Supplements Part 2: Food vs. Supplements

Last week, I was listening to a client talk about the supplements he takes.  There was so crazy stuff that even gave him a rash!  It really showed me how eager we are to take anything to supplement our workouts or strong medications when we are sick.  Take Vitamin C for example: in the 1970s, Linus Pauling claimed that taking Vitamin C could prevent getting the common cold.  As a result, Vitamin C has become widely mistaken for a cure or aid for the common cold.  Repeated peer-reviewed scientific research has shown no substantial difference  in recovery time between those who supplement Vitamin C before or during a cold versus those who did not.  And yet, we all push Vitamin C (in the form of OJ or Emergen-C).  On the other hand, does it hurt?  It buys us some peace of mind because we feel like we are doing everything we can to get better.  Feeling sick stinks!

So, what are some popular types of supplements out there?  Are there equally effective sources of food?  Here are some of the types of supplements out there and what they are advertised to do:

(1) Branched-Chain Amino Acids
– Science Info: Three of the essential amino acids have branched-chains: valine, leucine, and isoleucine. We do not make these in our bodies
– Supplement Claims: Provide energy and help with muscle repair and recovery
– Some Food Sources: meats, fish, beans, milk, eggs, seeds, nuts, legumes, vegetables, cottage cheese, and soy

(2) Glutamine
– Science Info: The most abundant amino acid in the body. It is non-essential, which means our bodies make it!
– Supplement Claims: Provide energy and increase strength performance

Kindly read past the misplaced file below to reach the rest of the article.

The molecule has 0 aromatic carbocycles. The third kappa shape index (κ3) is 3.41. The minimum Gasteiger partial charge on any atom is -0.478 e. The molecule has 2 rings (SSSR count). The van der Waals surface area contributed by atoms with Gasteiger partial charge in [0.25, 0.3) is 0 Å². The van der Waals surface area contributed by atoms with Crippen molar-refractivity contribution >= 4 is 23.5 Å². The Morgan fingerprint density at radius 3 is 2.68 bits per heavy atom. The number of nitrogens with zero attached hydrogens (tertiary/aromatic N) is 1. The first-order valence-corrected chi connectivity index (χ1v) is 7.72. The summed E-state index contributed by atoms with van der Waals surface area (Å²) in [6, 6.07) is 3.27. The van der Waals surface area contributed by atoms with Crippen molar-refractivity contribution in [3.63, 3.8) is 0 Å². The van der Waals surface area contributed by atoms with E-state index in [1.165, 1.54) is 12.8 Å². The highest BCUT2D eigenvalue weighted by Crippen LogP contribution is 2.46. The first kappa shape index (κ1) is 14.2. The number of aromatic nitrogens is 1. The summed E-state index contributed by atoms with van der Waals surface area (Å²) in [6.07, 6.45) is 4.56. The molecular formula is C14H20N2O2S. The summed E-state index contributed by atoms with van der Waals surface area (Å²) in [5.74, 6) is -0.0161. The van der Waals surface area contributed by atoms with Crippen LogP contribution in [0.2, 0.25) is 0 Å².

– Some Food Sources: meats, fish, dairy, wheat, and beans

(3) Protein (Whey & Casein)
– Science Info: Protein is a major macronutritent which helps which many normal bodily functions (too many to list!)
– Supplement Claim: Help build big muscles
– Some Food Sources: milk/dairy, meats, fish, nuts, legumes, soy, etc

There have been some studies that show some potential aid, but the results have varied and inconsistent.  What does this mean?  Be careful when taking supplements: read the labels because not all manufactured supplements are the same and there may be other additives.  You’ll also notice that there are so many natural occurring sources of these “supplements” in our food already.  By eating a balanced meal which includes a good variety, you can get all of these “supplements” in our food; additionally, by getting them from our food, you’ll be getting other things you won’t get from taking powdered supplements: fiber, water, other macronutrients, vitamins, and minerals.  Lastly, remember that they are supplements to our normal food intake and exercise: working out hard and eating well should be your focus.  Supplements should be just that…extra.

Be safe, friends.

Thomas Ngo
Dietetic Intern
NASM Certified Personal Trainer


One Comment Add yours

  1. Leng says:

    Hey Thomas!

    Great article! Yes totally agree. People always ask me about supplements and I say the same thing–try to get your nutrients from your diet as best as you can. If you feel you must take them then read the label carefully. Also a while ago Consumer Reports found levels of heavy metals present in Muscle Milk and Isoflex (maybe more). Yikes!

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